Parents to the rescue

Parent-trigger laws are meant to rescue children from failing schools

By Geoffrey Lawrence
  • Thursday, September 13, 2012

It was a bizarre scene outside the Democratic National Convention in Charlotte, N.C.

As about 400 convention-goers gathered to watch an advance screening of the movie Won't Back Down, a small gathering of protestors railed outside against the film's message.

The protestors were from Parents Across America, a North Carolina-based group funded by teacher unions. Union opposition to Won't Back Down has been strong, with American Federation of Teachers president Randi Weingarten denouncing the film as "divisive" and saying "it resorts to falsehoods and anti-union stereotypes."

Won't Back Down details the struggle of dedicated parents to transform a failing public school using "parent-trigger" laws that first appeared in California in 2010 and which have since been replicated, to at least some degree, in Connecticut, Indiana, Louisiana, Mississippi, Ohio and Texas.

Parent-trigger laws allow parents to force major changes at a single school if more than 50 percent of the school's parents sign a petition urging the change. Possible changes include (1) converting the school into a charter; (2) replacing staff and making budget decisions; (3) changing principals; or (4) closing the school and relocating its students to more successful schools nearby.

Teacher unions have fought against parent-trigger laws at every step. They lobby against the laws when state legislatures debate them, and — upon passage — campaign to discourage parents from signing the petitions.

After parents in Compton, Calif., signed petitions to force changes at a failing school, they reported harassment and lies by union operatives. Some parents said they were threatened with deportation if they didn't rescind their signatures.

Parents seeking to convert Desert Trails Elementary School in Adelanto, Calif., into a charter school reported similar tactics. Like the Compton school, Desert Trails serves mainly low-income and minority students. For six consecutive years the school has been classified as failing, and only 30 percent of sixth-graders are proficient in English or math.

Even after parents stood firm in the face of this harassment, the unions applied pressure to the local school boards, where election outcomes are largely determined by the unions' own clout. In both cities, school board members purposely delayed implementation of the changes, mounted legal challenges to the parent-trigger process and — when those legal challenges were unsuccessful — openly defied court orders.

The actions of Compton Unified School District against Compton parents were characterized in the Huffington Post as "so unconstitutional that L.A. Superior Court judges had to issue both a Temporary Restraining Order and a Preliminary Injunction" against the district.

Los Angeles Times editorials similarly lamented Adelanto school board members' behavior, saying the board "flouted the obvious spirit (and possibly the letter) of the law."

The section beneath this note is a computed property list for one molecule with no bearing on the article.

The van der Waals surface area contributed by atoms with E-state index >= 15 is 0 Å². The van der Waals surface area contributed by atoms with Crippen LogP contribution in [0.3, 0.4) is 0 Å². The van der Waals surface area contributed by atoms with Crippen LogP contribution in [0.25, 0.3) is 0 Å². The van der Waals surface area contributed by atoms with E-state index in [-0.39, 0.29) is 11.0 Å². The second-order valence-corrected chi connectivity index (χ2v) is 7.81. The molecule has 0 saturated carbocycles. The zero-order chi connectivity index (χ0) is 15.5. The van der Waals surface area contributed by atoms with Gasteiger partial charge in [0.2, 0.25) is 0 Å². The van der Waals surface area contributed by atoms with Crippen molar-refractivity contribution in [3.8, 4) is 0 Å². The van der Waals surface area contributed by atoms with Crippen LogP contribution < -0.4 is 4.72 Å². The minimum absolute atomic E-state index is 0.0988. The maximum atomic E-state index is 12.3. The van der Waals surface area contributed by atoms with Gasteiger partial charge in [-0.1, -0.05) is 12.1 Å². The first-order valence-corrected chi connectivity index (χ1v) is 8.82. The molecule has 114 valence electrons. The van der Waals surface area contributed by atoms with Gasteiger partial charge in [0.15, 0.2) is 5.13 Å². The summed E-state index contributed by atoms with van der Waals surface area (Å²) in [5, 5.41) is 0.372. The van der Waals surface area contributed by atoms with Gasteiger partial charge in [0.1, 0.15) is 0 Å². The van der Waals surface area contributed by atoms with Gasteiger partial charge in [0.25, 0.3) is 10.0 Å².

After a California Superior Court judge ruled that the board must allow the parents to "immediately begin the process of soliciting and selecting" proposals for the school's transformation, school board members unanimously defied the court order, imposing instead their own "reform" agenda of mild tinkering with the school's governance. One brazen board member even brought a pair of handcuffs to the meeting, saying, "If I'm found in contempt of court, I brought my own handcuffs, take me away. I don't care anymore."

How does all this relate to the bizarre scene of union picketing in Charlotte, and why is it so significant?

Teacher unions have long been loyal foot soldiers for the Democratic Party as well as the most significant financial contributors to Democratic campaigns. And yet, it's Democrats who have been behind parent-trigger laws in California and elsewhere.

This year's Democratic National Convention was chaired by Los Angeles Mayor Antonio Villaraigosa, who has been vocal in his support for parent-trigger laws and who appeared before conventioneers on a panel with education reformer (and fellow Democrat) Michelle Rhee after the screening of Won't Back Down. California's parent-trigger law was written and sponsored by Democratic state Sen. Gloria Romero. In Texas, it was Democratic Representative Mike Villareal who sponsored similar legislation.

This emerging rift between teacher unions and the Democratic Party is the manifestation of a growing crisis on the Left. A significant contingent of left-leaning policymakers are beginning to recognize that the traditional public school system, which, through the years, has been molded and manipulated by self-interested unions, is failing to prepare students for success in life. Moreover, the students most likely to be left behind are those found in the low-income, minority-laden neighborhoods that host the worst public schools.

For that reason, politicians from across the political spectrum — including both Barack Obama and Mitt Romney — have characterized education reform as "the civil rights issue of our time."

Happily, that means education reform can no longer be considered a partisan issue. It's simply a battle between those who believe that a public education system should benefit children and those who believe it should benefit adults.

The latter will continue to side with entrenched union interests, while the former will pursue changes that work better for children.

Geoffrey Lawrence is deputy policy director at the Nevada Policy Research Institute. For more visit

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